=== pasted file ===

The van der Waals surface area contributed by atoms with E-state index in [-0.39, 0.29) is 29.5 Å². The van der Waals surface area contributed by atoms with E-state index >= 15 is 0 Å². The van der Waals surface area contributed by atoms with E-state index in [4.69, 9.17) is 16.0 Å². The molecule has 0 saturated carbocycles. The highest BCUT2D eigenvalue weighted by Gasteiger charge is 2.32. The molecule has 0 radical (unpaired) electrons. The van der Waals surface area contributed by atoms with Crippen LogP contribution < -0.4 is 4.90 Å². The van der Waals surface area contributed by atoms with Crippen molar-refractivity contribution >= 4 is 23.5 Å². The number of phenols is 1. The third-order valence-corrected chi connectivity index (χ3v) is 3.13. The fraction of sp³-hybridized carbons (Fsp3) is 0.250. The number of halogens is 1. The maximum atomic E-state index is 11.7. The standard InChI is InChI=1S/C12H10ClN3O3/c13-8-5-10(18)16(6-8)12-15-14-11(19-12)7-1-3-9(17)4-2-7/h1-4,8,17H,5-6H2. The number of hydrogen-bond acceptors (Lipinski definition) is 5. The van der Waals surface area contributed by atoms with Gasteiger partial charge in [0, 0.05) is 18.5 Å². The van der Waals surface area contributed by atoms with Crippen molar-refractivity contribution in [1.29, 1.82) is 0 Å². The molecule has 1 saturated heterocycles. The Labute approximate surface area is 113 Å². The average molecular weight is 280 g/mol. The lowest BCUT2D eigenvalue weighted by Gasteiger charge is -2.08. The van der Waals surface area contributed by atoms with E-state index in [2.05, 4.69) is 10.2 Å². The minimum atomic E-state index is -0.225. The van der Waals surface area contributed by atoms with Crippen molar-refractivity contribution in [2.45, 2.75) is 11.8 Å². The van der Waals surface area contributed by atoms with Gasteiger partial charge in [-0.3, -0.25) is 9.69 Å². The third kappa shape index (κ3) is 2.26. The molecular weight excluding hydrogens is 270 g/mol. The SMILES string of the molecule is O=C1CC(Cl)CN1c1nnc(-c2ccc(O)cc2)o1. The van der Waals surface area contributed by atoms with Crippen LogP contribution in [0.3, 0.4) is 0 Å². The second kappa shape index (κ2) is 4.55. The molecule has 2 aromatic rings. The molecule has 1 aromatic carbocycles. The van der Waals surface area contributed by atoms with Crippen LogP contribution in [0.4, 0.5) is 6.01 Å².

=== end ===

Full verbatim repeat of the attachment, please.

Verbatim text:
The van der Waals surface area contributed by atoms with E-state index in [-0.39, 0.29) is 29.5 Å². The van der Waals surface area contributed by atoms with E-state index >= 15 is 0 Å². The van der Waals surface area contributed by atoms with E-state index in [4.69, 9.17) is 16.0 Å². The molecule has 0 saturated carbocycles. The highest BCUT2D eigenvalue weighted by Gasteiger charge is 2.32. The molecule has 0 radical (unpaired) electrons. The van der Waals surface area contributed by atoms with Crippen LogP contribution < -0.4 is 4.90 Å². The van der Waals surface area contributed by atoms with Crippen molar-refractivity contribution >= 4 is 23.5 Å². The number of phenols is 1. The third-order valence-corrected chi connectivity index (χ3v) is 3.13. The fraction of sp³-hybridized carbons (Fsp3) is 0.250. The number of halogens is 1. The maximum atomic E-state index is 11.7. The standard InChI is InChI=1S/C12H10ClN3O3/c13-8-5-10(18)16(6-8)12-15-14-11(19-12)7-1-3-9(17)4-2-7/h1-4,8,17H,5-6H2. The number of hydrogen-bond acceptors (Lipinski definition) is 5. The van der Waals surface area contributed by atoms with Gasteiger partial charge in [0, 0.05) is 18.5 Å². The van der Waals surface area contributed by atoms with Crippen molar-refractivity contribution in [1.29, 1.82) is 0 Å². The molecule has 1 saturated heterocycles. The Labute approximate surface area is 113 Å². The average molecular weight is 280 g/mol. The lowest BCUT2D eigenvalue weighted by Gasteiger charge is -2.08. The van der Waals surface area contributed by atoms with E-state index in [2.05, 4.69) is 10.2 Å². The minimum atomic E-state index is -0.225. The van der Waals surface area contributed by atoms with Crippen molar-refractivity contribution in [2.45, 2.75) is 11.8 Å². The van der Waals surface area contributed by atoms with Gasteiger partial charge in [-0.3, -0.25) is 9.69 Å². The third kappa shape index (κ3) is 2.26. The molecular weight excluding hydrogens is 270 g/mol. The SMILES string of the molecule is O=C1CC(Cl)CN1c1nnc(-c2ccc(O)cc2)o1. The van der Waals surface area contributed by atoms with Crippen LogP contribution in [0.3, 0.4) is 0 Å². The second kappa shape index (κ2) is 4.55. The molecule has 2 aromatic rings. The molecule has 1 aromatic carbocycles. The van der Waals surface area contributed by atoms with Crippen LogP contribution in [0.4, 0.5) is 6.01 Å².